“Mr. Yiannopoulos is not the first of his ilk to speak at Berkeley and he will not be the last,” Dirks’ statement said. “In our view, Mr. Yiannopoulos is a troll and provocateur who uses odious behavior in part to ‘entertain,’ but also to deflect any serious engagement with ideas.”

Yiannopoulos was permanently banned from Twitter after inciting racist and misogynistic bullying of “Ghostbusters” star Leslie Jones. He gained thousands of followers on social media as an anti-feminist during the Gamergate controversy, when male video game players targeted female game developers for harassment. Yiannopoulos’ writing arguably emboldened the subculture of gamers who complained there was a feminist conspiracy to make their pastime more politically correct. 

JOSH EDELSON via Getty Images
Protesters march with signs in Berkeley, California on February 1, 2017.

Critics from Berkeley’s faculty and students said Yiannopoulos lacks any intellectual argument worthy of an academic setting and that his tendency for harassment, such as his role trolling Jones, is not a meaningful way of exercising free speech.

“While the First Amendment protects him, he intentionally baits marginalized voices so that he can bully them and exploit the angry backlash in front of his fans,” an editorial in the Daily Californian student newspaper said. “In inviting him, [the student Republicans club] demonstrates it is not a club dedicated to the preservation of free speech and open dialogue on campus. This is a club hiding behind the right of free speech as an excuse to legitimize — and even laugh at — hate speech and shirk responsibility for any resulting damage.”

Controversy and mayhem have followed Yiannopoulos on his college tour this winter. One man was shot in the abdomen at a protest outside of Yiannopoulos’ event at the University of Washington on Jan. 20. A College Republicans club at the University of California, Davis canceled his appearance with “Pharma Bro” Martin Shkreli after protesters blocked access to the venue on Jan. 14. He ridiculed a transgender student in the audience and showed her photo during his University of Wisconsin, Milwaukee stop in December.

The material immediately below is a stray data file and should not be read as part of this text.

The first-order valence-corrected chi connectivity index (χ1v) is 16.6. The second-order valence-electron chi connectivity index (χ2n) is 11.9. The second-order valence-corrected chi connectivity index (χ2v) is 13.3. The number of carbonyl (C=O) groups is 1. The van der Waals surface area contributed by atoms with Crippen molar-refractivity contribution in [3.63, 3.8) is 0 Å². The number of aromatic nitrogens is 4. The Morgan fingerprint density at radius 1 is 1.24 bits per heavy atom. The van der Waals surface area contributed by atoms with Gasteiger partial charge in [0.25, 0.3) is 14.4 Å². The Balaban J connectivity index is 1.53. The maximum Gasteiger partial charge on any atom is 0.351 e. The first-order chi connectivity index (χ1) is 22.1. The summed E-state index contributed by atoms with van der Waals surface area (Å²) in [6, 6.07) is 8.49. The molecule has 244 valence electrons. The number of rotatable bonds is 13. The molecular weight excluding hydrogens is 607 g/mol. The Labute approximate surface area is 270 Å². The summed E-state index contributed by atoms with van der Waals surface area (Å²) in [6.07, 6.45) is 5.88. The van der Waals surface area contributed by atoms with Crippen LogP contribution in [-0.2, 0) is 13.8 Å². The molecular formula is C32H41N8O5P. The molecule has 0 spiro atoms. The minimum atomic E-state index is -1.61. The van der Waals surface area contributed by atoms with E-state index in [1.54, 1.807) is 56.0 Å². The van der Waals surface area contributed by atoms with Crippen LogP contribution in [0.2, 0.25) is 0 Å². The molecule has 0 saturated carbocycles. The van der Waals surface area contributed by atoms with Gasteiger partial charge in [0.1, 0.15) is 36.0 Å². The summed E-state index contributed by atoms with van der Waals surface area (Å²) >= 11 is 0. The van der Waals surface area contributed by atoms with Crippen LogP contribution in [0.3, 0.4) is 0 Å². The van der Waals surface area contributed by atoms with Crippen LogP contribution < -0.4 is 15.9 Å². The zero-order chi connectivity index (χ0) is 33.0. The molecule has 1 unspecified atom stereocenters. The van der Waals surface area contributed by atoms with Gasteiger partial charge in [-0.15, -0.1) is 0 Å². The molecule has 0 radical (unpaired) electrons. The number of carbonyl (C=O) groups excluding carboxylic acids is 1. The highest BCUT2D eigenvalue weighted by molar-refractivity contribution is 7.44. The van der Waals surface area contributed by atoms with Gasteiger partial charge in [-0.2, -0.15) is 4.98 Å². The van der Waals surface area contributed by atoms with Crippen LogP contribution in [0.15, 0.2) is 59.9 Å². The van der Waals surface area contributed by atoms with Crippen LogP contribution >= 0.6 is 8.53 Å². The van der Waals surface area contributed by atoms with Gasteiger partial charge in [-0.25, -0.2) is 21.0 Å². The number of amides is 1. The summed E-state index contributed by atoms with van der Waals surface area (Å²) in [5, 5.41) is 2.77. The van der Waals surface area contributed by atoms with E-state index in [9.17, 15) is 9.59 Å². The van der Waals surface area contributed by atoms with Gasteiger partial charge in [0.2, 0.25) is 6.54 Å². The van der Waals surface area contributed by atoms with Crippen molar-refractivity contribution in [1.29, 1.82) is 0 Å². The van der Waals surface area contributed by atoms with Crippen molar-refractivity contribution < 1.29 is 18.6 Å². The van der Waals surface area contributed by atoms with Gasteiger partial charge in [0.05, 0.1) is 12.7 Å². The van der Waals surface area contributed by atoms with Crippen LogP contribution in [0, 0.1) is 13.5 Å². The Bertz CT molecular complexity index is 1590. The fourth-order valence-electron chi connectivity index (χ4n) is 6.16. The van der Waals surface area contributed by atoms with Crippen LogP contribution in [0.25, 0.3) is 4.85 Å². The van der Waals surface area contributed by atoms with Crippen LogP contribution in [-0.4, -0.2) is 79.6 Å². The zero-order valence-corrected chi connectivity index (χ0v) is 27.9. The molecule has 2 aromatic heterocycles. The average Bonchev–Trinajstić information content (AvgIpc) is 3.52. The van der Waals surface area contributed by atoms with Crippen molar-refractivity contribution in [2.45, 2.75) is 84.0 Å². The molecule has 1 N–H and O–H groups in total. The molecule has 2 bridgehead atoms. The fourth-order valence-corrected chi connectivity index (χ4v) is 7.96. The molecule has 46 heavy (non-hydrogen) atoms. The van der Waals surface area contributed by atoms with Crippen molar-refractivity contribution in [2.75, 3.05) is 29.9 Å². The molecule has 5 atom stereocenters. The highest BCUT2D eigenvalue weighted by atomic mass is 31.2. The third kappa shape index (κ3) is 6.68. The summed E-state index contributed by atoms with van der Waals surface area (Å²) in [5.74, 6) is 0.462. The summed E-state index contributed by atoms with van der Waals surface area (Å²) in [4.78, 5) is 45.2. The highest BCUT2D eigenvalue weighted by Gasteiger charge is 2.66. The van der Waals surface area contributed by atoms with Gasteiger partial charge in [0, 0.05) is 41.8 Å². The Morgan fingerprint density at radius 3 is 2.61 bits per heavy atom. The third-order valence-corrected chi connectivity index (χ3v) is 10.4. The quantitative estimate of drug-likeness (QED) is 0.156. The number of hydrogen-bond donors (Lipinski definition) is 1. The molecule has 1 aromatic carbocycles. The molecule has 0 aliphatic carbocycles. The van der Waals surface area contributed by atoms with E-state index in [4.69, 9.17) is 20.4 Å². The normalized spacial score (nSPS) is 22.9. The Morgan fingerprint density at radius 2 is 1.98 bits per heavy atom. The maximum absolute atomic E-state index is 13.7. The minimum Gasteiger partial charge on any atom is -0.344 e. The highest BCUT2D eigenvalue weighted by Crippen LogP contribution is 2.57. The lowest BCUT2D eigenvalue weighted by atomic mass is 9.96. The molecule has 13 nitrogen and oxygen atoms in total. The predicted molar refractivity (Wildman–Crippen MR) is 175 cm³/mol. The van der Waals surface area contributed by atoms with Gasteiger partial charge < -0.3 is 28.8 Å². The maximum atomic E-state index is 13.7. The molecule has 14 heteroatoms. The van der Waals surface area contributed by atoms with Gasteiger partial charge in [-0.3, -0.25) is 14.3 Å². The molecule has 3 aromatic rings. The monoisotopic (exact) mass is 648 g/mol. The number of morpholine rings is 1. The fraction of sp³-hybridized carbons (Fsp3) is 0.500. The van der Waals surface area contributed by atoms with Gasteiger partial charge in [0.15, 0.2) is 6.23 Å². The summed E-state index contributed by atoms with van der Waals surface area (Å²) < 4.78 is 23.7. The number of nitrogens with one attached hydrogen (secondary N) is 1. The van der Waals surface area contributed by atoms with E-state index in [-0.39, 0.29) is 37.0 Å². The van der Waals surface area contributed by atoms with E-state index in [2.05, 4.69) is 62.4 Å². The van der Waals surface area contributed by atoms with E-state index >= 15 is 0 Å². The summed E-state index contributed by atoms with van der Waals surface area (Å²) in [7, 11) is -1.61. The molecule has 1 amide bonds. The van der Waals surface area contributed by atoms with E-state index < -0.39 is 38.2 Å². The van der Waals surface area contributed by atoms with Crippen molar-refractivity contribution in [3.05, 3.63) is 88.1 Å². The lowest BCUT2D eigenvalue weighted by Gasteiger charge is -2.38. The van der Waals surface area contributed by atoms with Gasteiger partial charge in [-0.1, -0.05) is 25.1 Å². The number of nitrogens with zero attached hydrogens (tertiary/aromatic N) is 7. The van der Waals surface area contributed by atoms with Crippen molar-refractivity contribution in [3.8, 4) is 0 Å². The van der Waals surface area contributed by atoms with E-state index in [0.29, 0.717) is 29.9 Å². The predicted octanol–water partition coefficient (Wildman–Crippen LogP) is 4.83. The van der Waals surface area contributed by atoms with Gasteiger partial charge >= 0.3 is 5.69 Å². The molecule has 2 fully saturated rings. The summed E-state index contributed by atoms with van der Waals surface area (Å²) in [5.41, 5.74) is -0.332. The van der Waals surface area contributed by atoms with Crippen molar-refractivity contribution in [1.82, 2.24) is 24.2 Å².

See more photos of the protest below:

  • Elijah Nouvelage via Getty Images
    Rainbow colors light up a building at UC Berkeley. 
  • Stephen Lam / Reuters
    Vandalized ATMs are seen at a Wells Fargo bank after a student protest turned violent at UC Berkeley during a demonstration over right-wing speaker Milo Yiannopoulos, who was forced to cancel his talk, in Berkeley, California on February 1, 2017. 
  • Stephen Lam / Reuters
    A pedestrian walks by a vandalized Wells Fargo bank office.
  • JOSH EDELSON via Getty Images
    Protesters march with signs in Berkeley, California.
  • Stephen Lam / Reuters
    A vandalized Bank of America office is seen after a student protest turned violent at UC Berkeley.
  • Stephen Lam / Reuters
    A vandalized Bank of America office is seen after a student protest turned violent. 
  • Stephen Lam / Reuters
    A burned out portable light system is seen at UC Berkeley. 
  • Elijah Nouvelage via Getty Images
    People protesting controversial Breitbart writer Milo Yiannopoulos march in the street. 
  • Elijah Nouvelage via Getty Images
    The inside of a Starbucks is seen after being looted by protesters. 
  • Anadolu Agency via Getty Images
    A spray painting reading 'Kill Trump' is seen during a protest at Sproul Hall. 
  • Elijah Nouvelage via Getty Images
    A 'Make America Great Again'' hat is burned on the UC Berkeley campus. 

This story has been updated with a statement from UC Berkeley and from Berkeley College Republicans.